In older flowers of C. macedoi, the column bends down or the lip moves up so that the pollinarium at the column apex touches and rests over the callus, fitting exactly into the depression in the center of the callus (Fig. 9). In 24 years of collecting and examining hundreds of living specimens and flowers of several species, we have not seen anything similar to this arrangement in any other species of the genus. The significance of this organization is unknown.
Paratypes. BRAZIL. Minas Gerais: A. Macedo 3385 (SP, US); J.A.N. Batista, K.F. Pellizzaro, M.C.D. Macedo & J.B. Santos 1441 (CEN, K, MO, SP).

Acknowledgments. The authors thank Amaro Macedo and his daughter, Maria do Carmo D. Macedo, for logistical support and for their assistance during our excursions to the Triângulo Mineiro region. We also thank the curator of SP for loans, Simone C. Souza e Silva for preparing the illustration, Tarciso Filgueiras for the Latin diagnoses, Stephen Hyslop for reviewing the English, Victoria Hollowell and three anonymous reviewers for improvements in the manuscript.

Literature Cited
Batista, J. A. N. & L. B. Bianchetti. 2003. Lista atualizada das Orchidaceae do Distrito Federal, Brasil. Acta Bot. Bras. 17(2): 183-201.
Cogniaux, A. 1898-1902. Orchidaceae II. Cyrtopodium. Pp. 356-375 in C.F.P. Martius, A.G. Eichler & I. Urban (editors), Flora Brasiliensis, Vol. 3, Part 5. R. Oldenbourg, Munich.

Greuter, W., J. McNeill, F. R. Barrie, H. M. Burdet, V. Demoulin, T. S. Filgueiras, D. H. Nicolson, P. C. Silva, J. E. Skog, P. Trehane, N. J. Turland & D. L. Hawksworth (Eds.) 2000. International Code of Botanical Nomenclature (Saint Louis Code) Regnum Veg. v. 138. Koeltz Scientific Books, Königstein.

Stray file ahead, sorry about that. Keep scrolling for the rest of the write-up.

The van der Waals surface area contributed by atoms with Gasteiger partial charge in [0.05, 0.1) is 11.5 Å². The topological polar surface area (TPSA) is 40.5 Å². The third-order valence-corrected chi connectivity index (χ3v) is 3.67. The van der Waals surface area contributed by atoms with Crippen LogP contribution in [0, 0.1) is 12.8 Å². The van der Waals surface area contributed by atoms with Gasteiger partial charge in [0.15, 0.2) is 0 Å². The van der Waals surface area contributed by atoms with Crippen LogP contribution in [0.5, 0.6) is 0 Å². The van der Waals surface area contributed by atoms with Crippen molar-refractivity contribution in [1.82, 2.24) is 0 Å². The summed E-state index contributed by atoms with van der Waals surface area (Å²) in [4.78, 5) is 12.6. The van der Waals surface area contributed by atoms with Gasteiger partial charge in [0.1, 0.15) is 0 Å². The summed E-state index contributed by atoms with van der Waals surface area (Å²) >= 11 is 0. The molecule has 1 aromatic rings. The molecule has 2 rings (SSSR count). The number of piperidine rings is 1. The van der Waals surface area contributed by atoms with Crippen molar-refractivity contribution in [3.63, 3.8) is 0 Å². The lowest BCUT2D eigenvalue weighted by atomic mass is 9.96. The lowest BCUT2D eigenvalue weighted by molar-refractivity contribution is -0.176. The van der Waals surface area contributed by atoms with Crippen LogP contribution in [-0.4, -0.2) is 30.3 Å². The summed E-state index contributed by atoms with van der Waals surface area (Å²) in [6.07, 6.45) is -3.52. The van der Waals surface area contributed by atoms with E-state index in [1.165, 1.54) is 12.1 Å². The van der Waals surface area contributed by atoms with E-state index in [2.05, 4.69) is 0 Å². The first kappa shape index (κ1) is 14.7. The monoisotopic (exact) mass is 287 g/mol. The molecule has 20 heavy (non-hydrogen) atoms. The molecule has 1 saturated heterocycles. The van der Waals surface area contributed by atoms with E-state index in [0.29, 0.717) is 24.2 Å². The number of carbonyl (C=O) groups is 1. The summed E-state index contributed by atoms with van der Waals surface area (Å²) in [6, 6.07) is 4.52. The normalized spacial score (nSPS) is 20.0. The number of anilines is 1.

Hoehne, F. C. 1942. Orchidaceas. Cyrtopodium. Pp. 8-35, tab. 4-23 in F.C. Hoehne (editor), Flora Brasilica, Vol. 12, Part 6. Secretaria da Agricultura, Indústria e Comércio de São Paulo, São Paulo.

IUCN, 2001. IUCN Red List Categories and Criteria. Version 3.1. Prepared by the IUCN Species Survival Commission. IUCN, Gland, Switzerland.

Menezes, L. C. 2000. Genus Cyrtopodium: espécies brasileiras. Ed. IBAMA, Brasília.

Oliveira R. S., J. A. N. Batista, C. E. B. Proença & L. B. Bianchetti. 1996. Influência do fogo na floração de espécies de Orchidaceae em cerrado. Pp. 61-67 in Anais do Simpósio Impacto das Queimadas sobre os Ecossistemas e Mudanças Globais. 3o Congresso de Ecologia do Brasil, Brasília-DF.

Ratter, J. A., J. F. Ribeiro & S. Bridgewater. 1997. The Brazilian cerrado vegetation and threats to its biodiversity. Ann. Bot. 80: 223-230.

Warming, E. 1884. Symbolae ad floram Brasiliae centralis cognoscendam. Part. 30. Orchideae 2. Videnskabelige Meddelelser fra den naturhistoriske Forening i Kjöbenhavn 5-8: 86-99.

Figure 2
Cyrtopodium macedoi. Habit, non-flowering plant in its habitat about the time of flowering, in late October.
Figure 3
Pseudobulbs, from an uprooted plant.

Figure 4

Figure 5
Flower, front view.

Figure 6
Flower, side view

Figure 7
Lip, side view. Note the strongly deflexed base of the lip.
Figure 8
Lip and column, front view.

Figure 9
Lip and column in old flower, front view. Note that the anther touches and rests over the callus.
      Photos: by the authors